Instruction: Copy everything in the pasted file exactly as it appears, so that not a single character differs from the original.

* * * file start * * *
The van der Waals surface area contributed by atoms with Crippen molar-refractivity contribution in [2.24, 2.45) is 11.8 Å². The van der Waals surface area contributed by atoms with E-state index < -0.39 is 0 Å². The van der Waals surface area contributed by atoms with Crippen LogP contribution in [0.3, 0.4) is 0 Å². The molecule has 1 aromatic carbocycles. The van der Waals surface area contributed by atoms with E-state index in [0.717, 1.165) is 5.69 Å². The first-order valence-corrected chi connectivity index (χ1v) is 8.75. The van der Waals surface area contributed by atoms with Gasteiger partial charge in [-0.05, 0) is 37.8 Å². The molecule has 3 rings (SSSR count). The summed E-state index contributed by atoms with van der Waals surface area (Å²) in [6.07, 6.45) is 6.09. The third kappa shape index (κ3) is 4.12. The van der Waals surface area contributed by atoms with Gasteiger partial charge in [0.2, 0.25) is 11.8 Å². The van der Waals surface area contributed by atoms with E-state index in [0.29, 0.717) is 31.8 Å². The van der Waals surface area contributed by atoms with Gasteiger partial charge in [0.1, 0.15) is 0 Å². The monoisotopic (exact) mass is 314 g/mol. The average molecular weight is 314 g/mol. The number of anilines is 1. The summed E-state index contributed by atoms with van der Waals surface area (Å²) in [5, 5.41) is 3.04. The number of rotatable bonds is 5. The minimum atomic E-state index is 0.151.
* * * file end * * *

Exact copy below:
The van der Waals surface area contributed by atoms with Crippen molar-refractivity contribution in [2.24, 2.45) is 11.8 Å². The van der Waals surface area contributed by atoms with E-state index < -0.39 is 0 Å². The van der Waals surface area contributed by atoms with Crippen LogP contribution in [0.3, 0.4) is 0 Å². The molecule has 1 aromatic carbocycles. The van der Waals surface area contributed by atoms with E-state index in [0.717, 1.165) is 5.69 Å². The first-order valence-corrected chi connectivity index (χ1v) is 8.75. The van der Waals surface area contributed by atoms with Gasteiger partial charge in [-0.05, 0) is 37.8 Å². The molecule has 3 rings (SSSR count). The summed E-state index contributed by atoms with van der Waals surface area (Å²) in [6.07, 6.45) is 6.09. The third kappa shape index (κ3) is 4.12. The van der Waals surface area contributed by atoms with Gasteiger partial charge in [0.2, 0.25) is 11.8 Å². The van der Waals surface area contributed by atoms with E-state index in [0.29, 0.717) is 31.8 Å². The van der Waals surface area contributed by atoms with Gasteiger partial charge in [0.1, 0.15) is 0 Å². The monoisotopic (exact) mass is 314 g/mol. The average molecular weight is 314 g/mol. The number of anilines is 1. The summed E-state index contributed by atoms with van der Waals surface area (Å²) in [5, 5.41) is 3.04. The number of rotatable bonds is 5. The minimum atomic E-state index is 0.151.